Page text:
The UN Special Rapporteur on the rights of indigenous peoples also noted equal opportunity employment efforts between indigenous and non-indigenous peoples from 2008-2018 were unsuccessful and indicated negative trends.

The Noongar Land Enterprise Group identified issues affecting indigenous communities across the State including:

  • Many grant opportunities provide funding for capital but not operations. This leads to insufficient management of the capital in land enterprises. Greater funding for operations will create more jobs in the management and operation of land enterprises and provide security for capital investments.
  • Lack of land tenure prevents First Nations communities from accessing loans and investment outside government grants to support independent infrastructure development and employment in remote communities.

Clean State consulted with a number of First Nations leaders and practitioners in the development of this Plan who identified a range of ways jobs in Aboriginal enterprises and ‘forever industries’ could be supported.

Areas for priority investment in First Nations-led enterprises identified included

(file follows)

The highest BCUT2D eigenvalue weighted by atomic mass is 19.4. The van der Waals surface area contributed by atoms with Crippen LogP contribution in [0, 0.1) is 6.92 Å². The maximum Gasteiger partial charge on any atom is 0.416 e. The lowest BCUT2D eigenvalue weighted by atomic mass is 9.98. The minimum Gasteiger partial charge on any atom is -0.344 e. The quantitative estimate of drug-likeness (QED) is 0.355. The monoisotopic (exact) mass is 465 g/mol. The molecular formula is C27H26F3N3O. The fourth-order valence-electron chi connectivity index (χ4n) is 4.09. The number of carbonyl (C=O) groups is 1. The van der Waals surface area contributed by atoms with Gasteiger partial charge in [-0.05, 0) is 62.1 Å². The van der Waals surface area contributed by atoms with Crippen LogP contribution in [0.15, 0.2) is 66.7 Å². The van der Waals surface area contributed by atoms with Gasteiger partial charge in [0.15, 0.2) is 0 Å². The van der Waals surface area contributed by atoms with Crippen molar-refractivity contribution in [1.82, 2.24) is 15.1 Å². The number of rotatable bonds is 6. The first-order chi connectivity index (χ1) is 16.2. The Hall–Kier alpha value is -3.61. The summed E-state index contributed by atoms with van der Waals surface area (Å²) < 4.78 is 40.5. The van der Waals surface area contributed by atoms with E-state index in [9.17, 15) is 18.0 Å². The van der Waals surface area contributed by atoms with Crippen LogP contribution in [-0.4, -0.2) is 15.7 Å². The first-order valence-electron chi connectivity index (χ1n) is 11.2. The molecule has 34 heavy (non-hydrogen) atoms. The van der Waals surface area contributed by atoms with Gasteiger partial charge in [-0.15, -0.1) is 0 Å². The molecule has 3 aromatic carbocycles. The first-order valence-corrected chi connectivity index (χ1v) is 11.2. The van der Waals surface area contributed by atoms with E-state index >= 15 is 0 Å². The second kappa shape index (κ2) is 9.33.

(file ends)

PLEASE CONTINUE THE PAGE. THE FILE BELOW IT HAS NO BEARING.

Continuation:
1. Nurseries providing seedlings and services for mine site rehabilitation, and linking rehabilitation with aboriginal enterprises more broadly
  2. ‘Luxury cultural tourism’ infrastructure and services
  3. Bioprospecting and regenerative agriculture
  4. Requiring offsets programs to have cultural and social benefits
  5. ‘Luxury cultural tourism’ (see Tourism Chapter)
  6. Supporting the Fitzroy River Catchment for cultural enterprises instead of water mining
  7. Sustainable aquaculture (such as Marron farming)

 

First Nations Land Tenure

Lack of land tenure prevents First Nations communities from accessing loans and investment outside government grants to support independent infrastructure development and employment in remote communities.

Many grant opportunities provide funding for capital but not operations leading to insufficient management of the capital in land enterprises. Greater funding for operations, from the government or private sources, will create more jobs in the management and operation of land enterprises and provide security for capital investments.